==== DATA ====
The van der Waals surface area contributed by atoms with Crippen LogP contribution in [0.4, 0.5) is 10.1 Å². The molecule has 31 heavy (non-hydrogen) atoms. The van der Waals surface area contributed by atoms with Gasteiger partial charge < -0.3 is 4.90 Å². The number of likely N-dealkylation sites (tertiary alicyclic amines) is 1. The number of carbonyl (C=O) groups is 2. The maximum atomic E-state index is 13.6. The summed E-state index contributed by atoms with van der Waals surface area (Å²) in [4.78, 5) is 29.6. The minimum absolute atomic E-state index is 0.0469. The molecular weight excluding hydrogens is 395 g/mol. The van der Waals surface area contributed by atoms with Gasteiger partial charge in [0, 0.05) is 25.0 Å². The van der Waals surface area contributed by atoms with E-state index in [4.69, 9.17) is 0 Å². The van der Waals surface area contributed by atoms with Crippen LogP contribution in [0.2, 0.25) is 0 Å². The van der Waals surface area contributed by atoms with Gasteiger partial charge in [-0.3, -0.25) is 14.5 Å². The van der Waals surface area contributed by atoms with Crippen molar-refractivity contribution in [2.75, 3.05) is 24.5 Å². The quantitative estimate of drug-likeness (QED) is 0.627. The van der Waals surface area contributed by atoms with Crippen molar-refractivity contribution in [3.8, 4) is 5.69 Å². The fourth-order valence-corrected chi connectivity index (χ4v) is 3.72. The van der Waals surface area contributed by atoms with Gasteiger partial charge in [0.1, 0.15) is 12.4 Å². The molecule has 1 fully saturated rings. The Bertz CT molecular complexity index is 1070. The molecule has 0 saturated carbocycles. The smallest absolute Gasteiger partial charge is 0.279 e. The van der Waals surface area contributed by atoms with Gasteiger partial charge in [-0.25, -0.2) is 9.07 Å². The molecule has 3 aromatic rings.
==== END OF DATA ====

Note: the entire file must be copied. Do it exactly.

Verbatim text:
The van der Waals surface area contributed by atoms with Crippen LogP contribution in [0.4, 0.5) is 10.1 Å². The molecule has 31 heavy (non-hydrogen) atoms. The van der Waals surface area contributed by atoms with Gasteiger partial charge < -0.3 is 4.90 Å². The number of likely N-dealkylation sites (tertiary alicyclic amines) is 1. The number of carbonyl (C=O) groups is 2. The maximum atomic E-state index is 13.6. The summed E-state index contributed by atoms with van der Waals surface area (Å²) in [4.78, 5) is 29.6. The minimum absolute atomic E-state index is 0.0469. The molecular weight excluding hydrogens is 395 g/mol. The van der Waals surface area contributed by atoms with Gasteiger partial charge in [0, 0.05) is 25.0 Å². The van der Waals surface area contributed by atoms with E-state index in [4.69, 9.17) is 0 Å². The van der Waals surface area contributed by atoms with Crippen LogP contribution in [0.2, 0.25) is 0 Å². The van der Waals surface area contributed by atoms with Gasteiger partial charge in [-0.3, -0.25) is 14.5 Å². The van der Waals surface area contributed by atoms with Crippen molar-refractivity contribution in [2.75, 3.05) is 24.5 Å². The quantitative estimate of drug-likeness (QED) is 0.627. The van der Waals surface area contributed by atoms with Crippen molar-refractivity contribution in [3.8, 4) is 5.69 Å². The fourth-order valence-corrected chi connectivity index (χ4v) is 3.72. The van der Waals surface area contributed by atoms with Gasteiger partial charge in [0.1, 0.15) is 12.4 Å². The molecule has 1 fully saturated rings. The Bertz CT molecular complexity index is 1070. The molecule has 0 saturated carbocycles. The smallest absolute Gasteiger partial charge is 0.279 e. The van der Waals surface area contributed by atoms with Gasteiger partial charge in [-0.25, -0.2) is 9.07 Å². The molecule has 3 aromatic rings.